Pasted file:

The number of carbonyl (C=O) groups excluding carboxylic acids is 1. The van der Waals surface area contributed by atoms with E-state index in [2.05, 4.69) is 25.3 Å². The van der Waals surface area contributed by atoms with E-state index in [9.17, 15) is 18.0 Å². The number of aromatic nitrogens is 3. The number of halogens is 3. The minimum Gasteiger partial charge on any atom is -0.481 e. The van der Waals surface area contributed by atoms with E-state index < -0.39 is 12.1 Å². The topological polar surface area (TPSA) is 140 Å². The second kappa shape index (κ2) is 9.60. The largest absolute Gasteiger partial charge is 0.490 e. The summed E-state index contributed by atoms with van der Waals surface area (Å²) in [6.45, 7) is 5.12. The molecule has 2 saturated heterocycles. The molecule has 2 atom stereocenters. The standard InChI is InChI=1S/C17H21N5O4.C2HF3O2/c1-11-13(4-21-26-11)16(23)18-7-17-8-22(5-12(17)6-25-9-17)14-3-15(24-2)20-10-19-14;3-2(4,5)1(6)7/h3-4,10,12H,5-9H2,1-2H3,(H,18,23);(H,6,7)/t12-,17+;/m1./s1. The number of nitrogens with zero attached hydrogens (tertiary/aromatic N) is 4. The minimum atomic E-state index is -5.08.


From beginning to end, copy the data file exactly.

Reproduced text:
The number of carbonyl (C=O) groups excluding carboxylic acids is 1. The van der Waals surface area contributed by atoms with E-state index in [2.05, 4.69) is 25.3 Å². The van der Waals surface area contributed by atoms with E-state index in [9.17, 15) is 18.0 Å². The number of aromatic nitrogens is 3. The number of halogens is 3. The minimum Gasteiger partial charge on any atom is -0.481 e. The van der Waals surface area contributed by atoms with E-state index < -0.39 is 12.1 Å². The topological polar surface area (TPSA) is 140 Å². The second kappa shape index (κ2) is 9.60. The largest absolute Gasteiger partial charge is 0.490 e. The summed E-state index contributed by atoms with van der Waals surface area (Å²) in [6.45, 7) is 5.12. The molecule has 2 saturated heterocycles. The molecule has 2 atom stereocenters. The standard InChI is InChI=1S/C17H21N5O4.C2HF3O2/c1-11-13(4-21-26-11)16(23)18-7-17-8-22(5-12(17)6-25-9-17)14-3-15(24-2)20-10-19-14;3-2(4,5)1(6)7/h3-4,10,12H,5-9H2,1-2H3,(H,18,23);(H,6,7)/t12-,17+;/m1./s1. The number of nitrogens with zero attached hydrogens (tertiary/aromatic N) is 4. The minimum atomic E-state index is -5.08.